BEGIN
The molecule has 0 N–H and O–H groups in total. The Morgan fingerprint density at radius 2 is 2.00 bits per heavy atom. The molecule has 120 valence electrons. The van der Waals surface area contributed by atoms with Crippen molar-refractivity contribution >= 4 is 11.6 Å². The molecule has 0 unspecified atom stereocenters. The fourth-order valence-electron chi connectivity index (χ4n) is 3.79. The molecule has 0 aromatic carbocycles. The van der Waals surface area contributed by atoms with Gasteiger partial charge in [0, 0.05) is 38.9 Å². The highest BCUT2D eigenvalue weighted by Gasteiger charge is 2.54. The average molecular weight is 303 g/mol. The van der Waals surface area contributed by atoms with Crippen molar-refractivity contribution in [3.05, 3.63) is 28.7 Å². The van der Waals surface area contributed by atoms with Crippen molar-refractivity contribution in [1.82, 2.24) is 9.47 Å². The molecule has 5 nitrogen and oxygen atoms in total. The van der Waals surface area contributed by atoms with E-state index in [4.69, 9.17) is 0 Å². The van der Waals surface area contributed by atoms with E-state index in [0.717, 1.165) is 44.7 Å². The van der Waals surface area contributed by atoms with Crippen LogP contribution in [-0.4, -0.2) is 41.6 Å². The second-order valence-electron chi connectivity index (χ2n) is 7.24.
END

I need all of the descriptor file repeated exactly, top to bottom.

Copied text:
The molecule has 0 N–H and O–H groups in total. The Morgan fingerprint density at radius 2 is 2.00 bits per heavy atom. The molecule has 120 valence electrons. The van der Waals surface area contributed by atoms with Crippen molar-refractivity contribution >= 4 is 11.6 Å². The molecule has 0 unspecified atom stereocenters. The fourth-order valence-electron chi connectivity index (χ4n) is 3.79. The molecule has 0 aromatic carbocycles. The van der Waals surface area contributed by atoms with Gasteiger partial charge in [0, 0.05) is 38.9 Å². The highest BCUT2D eigenvalue weighted by Gasteiger charge is 2.54. The average molecular weight is 303 g/mol. The van der Waals surface area contributed by atoms with Crippen molar-refractivity contribution in [3.05, 3.63) is 28.7 Å². The van der Waals surface area contributed by atoms with Crippen molar-refractivity contribution in [1.82, 2.24) is 9.47 Å². The molecule has 5 nitrogen and oxygen atoms in total. The van der Waals surface area contributed by atoms with E-state index in [4.69, 9.17) is 0 Å². The van der Waals surface area contributed by atoms with E-state index in [0.717, 1.165) is 44.7 Å². The van der Waals surface area contributed by atoms with Crippen LogP contribution in [-0.4, -0.2) is 41.6 Å². The second-order valence-electron chi connectivity index (χ2n) is 7.24.